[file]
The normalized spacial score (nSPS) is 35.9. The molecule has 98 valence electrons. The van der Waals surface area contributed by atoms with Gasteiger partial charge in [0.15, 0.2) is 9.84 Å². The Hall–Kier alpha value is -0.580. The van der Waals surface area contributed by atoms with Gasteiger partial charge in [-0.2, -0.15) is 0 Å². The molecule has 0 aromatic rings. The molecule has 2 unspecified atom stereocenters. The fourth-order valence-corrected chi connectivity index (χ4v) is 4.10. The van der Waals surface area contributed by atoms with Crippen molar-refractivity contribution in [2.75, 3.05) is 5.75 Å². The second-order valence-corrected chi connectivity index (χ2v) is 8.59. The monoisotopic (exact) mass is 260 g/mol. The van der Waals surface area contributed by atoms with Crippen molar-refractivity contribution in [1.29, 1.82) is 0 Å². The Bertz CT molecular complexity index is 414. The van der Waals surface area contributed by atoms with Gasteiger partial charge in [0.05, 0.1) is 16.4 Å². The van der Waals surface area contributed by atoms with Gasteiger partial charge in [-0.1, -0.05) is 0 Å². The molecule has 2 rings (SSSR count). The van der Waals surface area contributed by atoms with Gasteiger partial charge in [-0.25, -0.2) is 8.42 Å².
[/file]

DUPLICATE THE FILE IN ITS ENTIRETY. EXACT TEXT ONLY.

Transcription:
The normalized spacial score (nSPS) is 35.9. The molecule has 98 valence electrons. The van der Waals surface area contributed by atoms with Gasteiger partial charge in [0.15, 0.2) is 9.84 Å². The Hall–Kier alpha value is -0.580. The van der Waals surface area contributed by atoms with Gasteiger partial charge in [-0.2, -0.15) is 0 Å². The molecule has 0 aromatic rings. The molecule has 2 unspecified atom stereocenters. The fourth-order valence-corrected chi connectivity index (χ4v) is 4.10. The van der Waals surface area contributed by atoms with Crippen molar-refractivity contribution in [2.75, 3.05) is 5.75 Å². The second-order valence-corrected chi connectivity index (χ2v) is 8.59. The monoisotopic (exact) mass is 260 g/mol. The van der Waals surface area contributed by atoms with Crippen molar-refractivity contribution in [1.29, 1.82) is 0 Å². The Bertz CT molecular complexity index is 414. The van der Waals surface area contributed by atoms with Gasteiger partial charge in [0.05, 0.1) is 16.4 Å². The van der Waals surface area contributed by atoms with Gasteiger partial charge in [-0.1, -0.05) is 0 Å². The molecule has 2 rings (SSSR count). The van der Waals surface area contributed by atoms with Gasteiger partial charge in [-0.25, -0.2) is 8.42 Å².